ACH transfers are the evolution of paper check clearing houses. Transactions are conducted in bulk and do not immediately settle -- the drawer and drawee still retain liability for a period of days or weeks after the transaction date. (I'd suggest looking to the legal definition of a check or draft to understand this better.)
A for-fee wire transfer still goes through an intermediary, but settle immediately and irrevocably. Wire transfers are analogous to handing cash to someone.
In the US, the various Federal Reserve banks are involved because they are the central banks of the the United States.
In the past, bank panics were started or exacerbated when banks would refuse to honor drafts drawn on other banks of questionable stability. Imagine what would happen today if your electric company refused to accept Bank of America or Citibank's check/ACH transactions? Wouldn't you get withdraw every penny you could from BoA?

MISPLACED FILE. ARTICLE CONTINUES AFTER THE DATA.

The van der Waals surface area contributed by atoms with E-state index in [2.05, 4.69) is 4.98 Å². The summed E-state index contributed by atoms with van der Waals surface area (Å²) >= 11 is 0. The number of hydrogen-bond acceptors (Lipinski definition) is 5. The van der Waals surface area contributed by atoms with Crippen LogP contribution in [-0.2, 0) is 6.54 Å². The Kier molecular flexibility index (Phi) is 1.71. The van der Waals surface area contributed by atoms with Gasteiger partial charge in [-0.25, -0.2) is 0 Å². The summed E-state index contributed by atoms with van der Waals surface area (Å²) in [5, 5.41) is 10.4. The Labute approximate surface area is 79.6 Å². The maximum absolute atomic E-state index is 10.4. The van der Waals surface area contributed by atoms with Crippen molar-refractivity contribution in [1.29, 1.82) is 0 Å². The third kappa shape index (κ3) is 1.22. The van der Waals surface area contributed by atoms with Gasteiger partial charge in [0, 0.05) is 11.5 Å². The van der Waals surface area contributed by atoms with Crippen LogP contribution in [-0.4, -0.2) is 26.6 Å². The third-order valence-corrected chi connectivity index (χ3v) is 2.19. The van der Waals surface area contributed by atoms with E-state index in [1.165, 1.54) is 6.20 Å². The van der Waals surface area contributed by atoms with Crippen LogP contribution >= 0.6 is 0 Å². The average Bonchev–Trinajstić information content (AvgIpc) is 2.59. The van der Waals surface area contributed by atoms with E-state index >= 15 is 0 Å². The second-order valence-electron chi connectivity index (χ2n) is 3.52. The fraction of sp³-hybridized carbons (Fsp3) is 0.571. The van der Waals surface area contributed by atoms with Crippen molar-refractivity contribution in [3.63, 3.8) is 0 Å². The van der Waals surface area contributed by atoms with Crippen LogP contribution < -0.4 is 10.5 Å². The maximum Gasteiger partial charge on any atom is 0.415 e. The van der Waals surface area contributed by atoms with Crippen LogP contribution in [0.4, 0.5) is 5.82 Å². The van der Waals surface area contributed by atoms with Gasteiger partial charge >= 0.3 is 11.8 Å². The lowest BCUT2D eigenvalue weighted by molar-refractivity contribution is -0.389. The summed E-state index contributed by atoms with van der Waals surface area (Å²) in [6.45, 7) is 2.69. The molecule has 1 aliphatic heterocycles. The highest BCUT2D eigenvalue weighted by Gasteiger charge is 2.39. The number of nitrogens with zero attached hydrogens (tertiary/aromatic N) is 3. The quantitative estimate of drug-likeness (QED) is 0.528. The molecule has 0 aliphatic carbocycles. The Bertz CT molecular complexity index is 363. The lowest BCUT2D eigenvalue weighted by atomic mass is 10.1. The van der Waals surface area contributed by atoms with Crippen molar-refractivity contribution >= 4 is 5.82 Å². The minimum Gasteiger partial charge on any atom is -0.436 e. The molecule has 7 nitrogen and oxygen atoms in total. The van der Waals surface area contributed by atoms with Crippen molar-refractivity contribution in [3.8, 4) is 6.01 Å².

During the 1907 banking panic, many solvent banks collapsed when the system of bank "subscriptions" (ie. arrangements where small town banks would "subscribe" to large commercial banks for check clearing, etc) broke down. Farmers, small business people and individuals lost everything, all because the larger banks would not (or could not) risk holding drafts/checks from the smaller banks.